Have you ever wondered how exactly street lights know when to turn on? They are never too early or too late, they will only shine when the sun goes down and the sky turns black. Of course, they are not operated manually. But they certainly can’t work on the timer, because their daily switching times are slightly different? The answer is photocells, also known as dusk-to-dawn sensors.
1. What is a photocell switch?
The phototube switch is essentially a light-dependent resistor, referred to as LDR. Its resistance decreases as the incident light intensity increases. They are used to turn on exterior lights at sunset and turn off exterior lights at dawn. Because they can perceive the surrounding light levels, photovoltaic cells can automatically adjust to seasonal changes in the day and night cycle, regardless of the influence of daylight saving time.
When you are not at home, the photoelectric cell that controls the external lights and the timer that turns on the internal device will create an illusion of occupancy, which can deter intruders.
Other uses of photocells include turning on parking lots or street lights after dark, adjusting indoor dimmers to compensate for changes in natural light levels, or turning on or off illuminated commercial signs. Photocells control the entire circuit, which is an ideal way to manage safety lighting or landscape lighting.
2. Photo sensor switch: how it works
Using a photocell working on the principle of light-dependent resistance, when the light intensity is low (dark), the resistance value of the LDR will decrease, when the light intensity is about 500 ohms, the resistance value of the LDR will decrease because the resistance value (resistance) on the LDR changes Small, causing current to flow, when the lamp is turned on, and then when exposed to large light intensity (bright), the resistance value will increase. When the dark light irradiates the resistance value of about 200 kiloohms, the resistance value (resistance) on the LDR becomes larger (increase), which causes the voltage of the lamp to be blocked (cannot flow) and the lamp is turned off.
3. How to Wire the photocell Switch
The photocell used for lighting has three terminals, marked as follows:
- Load line (Lo)
- Neutral line (N)
- Power supply or live line (LI)
In most photovoltaic cells, the load wire is red, the neutral wire is white, and the power wire is black. This colour-coding is not universal. Change to other brands of photocells may change. The picture of a certain brand of photocell terminal is as follows:
The wiring and installation of the photocell are very simple, as shown in the figure below:
As shown above, the load wire (Lo) is connected in series to the lighting device, and the neutral wire (N) is connected to all lights through a circuit breaker. The photocell is powered by the power supply line of the circuit breaker.
4. How to install a photocell sensor for outdoor lighting
The following steps will guide you to install the photocell sensor. This project requires some electrical work, so if you feel unsure or safe to perform these tasks, you should contact an electrician to install the photocell for you.
Turn off the circuit breaker of the outdoor light. If you don’t know which switch is supplying power to your lights, turn off all the switches in the building to ensure that the power has been cut off. Turn on the outdoor light switch, check again whether the power is off, and make sure it is not turned on.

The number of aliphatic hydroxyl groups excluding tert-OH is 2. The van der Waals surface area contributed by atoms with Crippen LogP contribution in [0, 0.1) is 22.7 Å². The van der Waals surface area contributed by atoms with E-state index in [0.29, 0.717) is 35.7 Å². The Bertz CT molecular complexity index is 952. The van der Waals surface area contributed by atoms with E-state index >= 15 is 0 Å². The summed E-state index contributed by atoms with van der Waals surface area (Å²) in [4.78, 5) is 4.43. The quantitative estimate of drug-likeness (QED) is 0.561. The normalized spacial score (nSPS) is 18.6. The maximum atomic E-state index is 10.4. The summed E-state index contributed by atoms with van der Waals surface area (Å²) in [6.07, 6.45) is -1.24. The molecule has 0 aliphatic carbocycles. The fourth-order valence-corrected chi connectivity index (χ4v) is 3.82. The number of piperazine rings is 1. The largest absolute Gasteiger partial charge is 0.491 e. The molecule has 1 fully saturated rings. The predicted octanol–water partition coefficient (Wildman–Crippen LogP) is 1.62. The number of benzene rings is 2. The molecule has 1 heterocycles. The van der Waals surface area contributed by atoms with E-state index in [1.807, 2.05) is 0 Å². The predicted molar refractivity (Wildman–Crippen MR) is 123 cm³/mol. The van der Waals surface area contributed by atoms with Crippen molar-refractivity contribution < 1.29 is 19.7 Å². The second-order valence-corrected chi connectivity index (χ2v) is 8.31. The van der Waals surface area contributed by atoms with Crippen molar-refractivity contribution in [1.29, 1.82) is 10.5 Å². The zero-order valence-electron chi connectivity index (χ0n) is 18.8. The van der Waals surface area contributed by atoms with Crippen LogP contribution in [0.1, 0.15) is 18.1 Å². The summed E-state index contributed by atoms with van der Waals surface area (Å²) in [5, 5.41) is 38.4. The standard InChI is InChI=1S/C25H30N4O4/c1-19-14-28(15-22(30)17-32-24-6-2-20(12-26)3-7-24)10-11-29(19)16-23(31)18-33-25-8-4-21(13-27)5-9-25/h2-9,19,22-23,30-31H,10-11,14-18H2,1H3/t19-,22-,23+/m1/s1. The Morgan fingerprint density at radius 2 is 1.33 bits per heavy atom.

Remove the housing containing the external light source. You may want to use photos to record how it was broken down so you can easily reassemble it.
The photocell should have two black wires. Those black wires need to be connected to the black wires that connect the lamps to the main power supply of the building. Disconnect the black wire from the house to the light fixture.
Connect a black wire from the photocell to the black wire from the building. Be sure to tighten the bare copper wire to make the connection tight.
Connect the second black wire on the photocell with the black wire on the lamp, making sure that the copper wires are completely twisted together.
Cover your new connection with an electric cap. Make sure that the cover is tightly wound on the wire.
Use electrical tape to fully glue your connection. Copper wires should not be exposed.
To test the photocell, turn on the power again at the circuit breaker. Make sure that the light switch is on. Cover the photocell with your hand-when the photocell is closed, the light turns on, indicating that the photocell is working properly.
Put your lamps back together to complete the installation of the photocell.
5. Troubleshooting Guide for Photocell Sensor
Outdoor lighting enhances the appearance of the residence, acting as a guide, guiding visitors down the path. Many lighting systems use photocell sensors to automatically activate the lighting, but photocells sometimes fail and require simple troubleshooting procedures.
The photocell sensor is an electronic component, usually, a resistor used to detect the level of light. When the sun goes down, the photocell feels the light gradually diminishes. As the light is reduced, the photocell activates the lighting system.
A common problem that affects the function of the photocell is incorrect or loose wiring between the photocell and the main circuit of the lighting system, It can happen from a bad photocell switch manufacturer. The wires connecting the photovoltaic cell to the lighting circuit need to have a strong solder connection. In addition, the system needs to have proper power. Securing all power connections should be a priority.
Over time, small cracks will appear in the assembly of the photovoltaic cell. These cracks can cause intermittent lighting, or even no light activation at all. Check the photoelectric tube for distortion. If it breaks, replacement is the only option.